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Franchising is not an industry. It is a distribution model that can be utilized within any industry – food and beverage, health and wellness, real estate, insurance, education, apparel, technology services, and now hemp.

While franchising is highly regulated and could increase the company’s administrative burdens[1], this distribution model may prove to be a viable option for hemp companies. This observation is especially true for hemp companies that (a) are looking to expand rapidly, (b) are unable to self-fund their expansion, and (c) employ third-party dealers, distributors, resellers, and suppliers to offer or sell their products and services to customers or other end-users (“Third-Party Sellers”).

From a business standpoint, franchising, among other things,

  • allows a company to grow its business with less contingent liability,[2]
  • through its agreements incentivizes franchisees to increase the company’s revenues and profitability,
  • affords the company with substantial latitude to develop fee structures to increase the company’s brand revenue as well as impose requisite standards and controls to protect the company’s brand, goodwill, and intellectual property,
  • helps to systematize the company’s operational processes and procedures by developing procedures for each material business activity and train others on how to perform these activities, and
  • does not restrict the company from operating corporate units as well. This gives companies the chance to analyze the costs/benefits between operating an additional site themselves or granting its franchisees with a license to operate at such site.

From a legal standpoint, franchising, unexpectedly, can be used as an effective risk mitigation strategy.[3]

Companies with Third-Party Sellers that operate in multiple jurisdictions must perform time-consuming and expensive legal gymnastics under both federal and state laws to structure their business arrangements to avoid franchising and business opportunity laws (“Distribution Laws”). The broad scope of Distribution Laws and the various ways in which they (a) define a franchise and business opportunity or (b) provide franchise and business opportunity exemptions, make it extremely difficult, if not impossible, to avoid Distribution Laws without having a legal compliant franchise disclosure and registration program (“Franchise Program”).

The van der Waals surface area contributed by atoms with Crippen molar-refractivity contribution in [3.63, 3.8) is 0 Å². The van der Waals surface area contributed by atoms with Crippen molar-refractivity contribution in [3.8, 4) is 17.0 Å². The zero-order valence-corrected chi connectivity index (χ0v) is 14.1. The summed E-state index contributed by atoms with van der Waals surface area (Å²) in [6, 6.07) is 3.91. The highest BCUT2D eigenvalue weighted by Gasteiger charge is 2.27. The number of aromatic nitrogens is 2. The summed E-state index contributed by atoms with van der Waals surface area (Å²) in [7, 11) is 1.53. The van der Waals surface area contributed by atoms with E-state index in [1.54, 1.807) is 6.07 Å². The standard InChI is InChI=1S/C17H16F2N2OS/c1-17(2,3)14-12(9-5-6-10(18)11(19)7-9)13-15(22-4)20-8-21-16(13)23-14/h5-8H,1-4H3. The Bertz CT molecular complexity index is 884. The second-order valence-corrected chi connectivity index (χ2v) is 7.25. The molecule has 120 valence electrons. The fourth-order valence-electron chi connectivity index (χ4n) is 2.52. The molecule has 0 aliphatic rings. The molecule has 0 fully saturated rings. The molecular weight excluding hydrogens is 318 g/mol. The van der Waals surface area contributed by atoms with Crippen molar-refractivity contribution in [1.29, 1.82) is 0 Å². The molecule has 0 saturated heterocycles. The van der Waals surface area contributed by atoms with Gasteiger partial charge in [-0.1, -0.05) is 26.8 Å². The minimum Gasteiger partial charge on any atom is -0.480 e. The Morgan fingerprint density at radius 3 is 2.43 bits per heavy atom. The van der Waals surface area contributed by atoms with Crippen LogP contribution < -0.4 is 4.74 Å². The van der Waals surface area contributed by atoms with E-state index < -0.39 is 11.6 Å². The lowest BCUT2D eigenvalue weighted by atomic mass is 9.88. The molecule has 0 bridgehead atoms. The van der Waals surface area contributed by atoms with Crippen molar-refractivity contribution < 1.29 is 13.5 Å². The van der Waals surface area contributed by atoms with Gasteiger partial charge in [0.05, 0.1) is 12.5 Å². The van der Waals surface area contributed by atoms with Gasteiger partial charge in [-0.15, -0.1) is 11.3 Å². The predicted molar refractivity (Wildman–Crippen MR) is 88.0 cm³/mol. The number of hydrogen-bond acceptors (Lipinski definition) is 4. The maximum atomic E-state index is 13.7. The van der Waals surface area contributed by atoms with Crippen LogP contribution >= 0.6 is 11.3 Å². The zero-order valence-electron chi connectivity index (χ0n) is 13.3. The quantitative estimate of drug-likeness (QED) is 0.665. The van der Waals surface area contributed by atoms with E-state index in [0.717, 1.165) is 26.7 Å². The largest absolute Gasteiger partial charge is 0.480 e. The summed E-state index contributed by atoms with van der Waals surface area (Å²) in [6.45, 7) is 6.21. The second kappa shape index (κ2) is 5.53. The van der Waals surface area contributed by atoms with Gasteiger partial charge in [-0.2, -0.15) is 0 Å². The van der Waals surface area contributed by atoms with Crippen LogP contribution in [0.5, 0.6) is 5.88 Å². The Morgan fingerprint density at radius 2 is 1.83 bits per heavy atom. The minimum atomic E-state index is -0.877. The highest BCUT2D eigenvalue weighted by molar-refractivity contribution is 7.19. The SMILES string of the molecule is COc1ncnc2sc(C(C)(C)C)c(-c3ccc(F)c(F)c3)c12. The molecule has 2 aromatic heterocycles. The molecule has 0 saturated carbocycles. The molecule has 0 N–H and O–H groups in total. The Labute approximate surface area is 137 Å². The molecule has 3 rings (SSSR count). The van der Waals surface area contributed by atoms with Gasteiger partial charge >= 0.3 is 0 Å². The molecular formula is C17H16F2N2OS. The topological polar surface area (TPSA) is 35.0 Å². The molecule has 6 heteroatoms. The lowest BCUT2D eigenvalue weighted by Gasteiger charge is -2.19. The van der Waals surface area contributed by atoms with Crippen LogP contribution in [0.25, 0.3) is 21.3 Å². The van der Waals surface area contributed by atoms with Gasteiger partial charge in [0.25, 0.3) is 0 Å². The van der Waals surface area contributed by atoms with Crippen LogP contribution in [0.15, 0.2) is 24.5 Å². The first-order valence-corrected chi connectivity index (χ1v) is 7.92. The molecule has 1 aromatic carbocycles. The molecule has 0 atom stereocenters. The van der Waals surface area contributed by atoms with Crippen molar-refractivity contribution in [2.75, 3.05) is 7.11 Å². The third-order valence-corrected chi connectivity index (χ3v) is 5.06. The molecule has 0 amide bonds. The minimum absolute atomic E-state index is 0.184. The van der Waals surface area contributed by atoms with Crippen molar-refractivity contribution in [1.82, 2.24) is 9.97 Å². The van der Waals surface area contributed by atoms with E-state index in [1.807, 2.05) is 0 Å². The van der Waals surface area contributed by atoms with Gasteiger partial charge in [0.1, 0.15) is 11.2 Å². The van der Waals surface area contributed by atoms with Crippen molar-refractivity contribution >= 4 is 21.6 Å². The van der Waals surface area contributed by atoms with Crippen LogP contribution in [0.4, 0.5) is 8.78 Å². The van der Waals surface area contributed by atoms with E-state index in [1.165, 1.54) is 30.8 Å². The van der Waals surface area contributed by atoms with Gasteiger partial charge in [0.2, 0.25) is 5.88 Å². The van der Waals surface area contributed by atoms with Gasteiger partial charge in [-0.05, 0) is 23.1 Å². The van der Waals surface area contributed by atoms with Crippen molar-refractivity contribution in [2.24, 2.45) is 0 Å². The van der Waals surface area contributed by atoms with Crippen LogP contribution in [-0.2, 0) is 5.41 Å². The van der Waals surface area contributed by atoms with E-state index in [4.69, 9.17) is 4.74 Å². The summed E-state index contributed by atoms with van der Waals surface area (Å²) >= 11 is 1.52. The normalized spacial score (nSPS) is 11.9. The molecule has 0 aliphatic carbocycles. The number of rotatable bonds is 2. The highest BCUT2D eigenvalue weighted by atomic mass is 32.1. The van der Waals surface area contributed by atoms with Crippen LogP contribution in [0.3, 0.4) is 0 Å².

If the company is unable to avoid the application of Distribution Laws, then it must satisfy these laws including their disclosure and registration requirements. In particular, hemp companies may be required to satisfy hemp-specific registrations requirements as a distributor of certain hemp products. Distributor and product registration are not required in every state but are part of a growing trend.

Failure to comply with Distribution Laws subjects the company and its owners and directors (in multiple jurisdictions) to federal and state regulatory actions, criminal penalties, and private rights of actions brought by franchisees for violations of Distribution Laws and state unfair trade and practices laws. Additionally, failure to properly register hemp products and also as a hemp product distributor can result in penalties and even impact a company’s ability to obtain proper registrations going forward.

To reduce the associated risk of knowingly or inadvertently violating any Distribution Laws, hemp companies should consider franchising and creating a Franchise Program. This may be a prudent decision since a Franchise Program:

  • will satisfy federal and state franchise laws and exempt the company from business opportunity laws at the federal level and in many states, and
  • can be a valuable tool to defend against potential misrepresentation and fraud claims brought by franchisees.

Given the potential business and risk mitigation benefits of franchising, hemp companies should take a closer look at incorporating franchising within their business models.

As always, we at Frost Brown Todd are here to help you.

Carlos White has substantial experience in representing companies on franchising and distribution matters. Carlos has structured numerous franchise programs and compliant, non-franchise arrangements for clients in various industries. For more information on this topic, please feel free to contact Carlos White at

[1] Please see our previous blog, “Avoiding The Franchise & Business Opportunity Law Traps”

[2] Typically, the franchisee instead of the company will be responsible for hiring employees, securing the lease, building-out and equipping the site, and other related fixed and operating expenses.

[3] Many companies do not realize how easy it is to fall within the confines of Distribution Laws. For example, requiring a Third-Party Seller to make minimum purchase requirements or charging a Third-Party Seller common fees like  training, administrative, set-up, support , and advertising and marketing fees could easily trap a company within the scope of multiple Distribution Laws.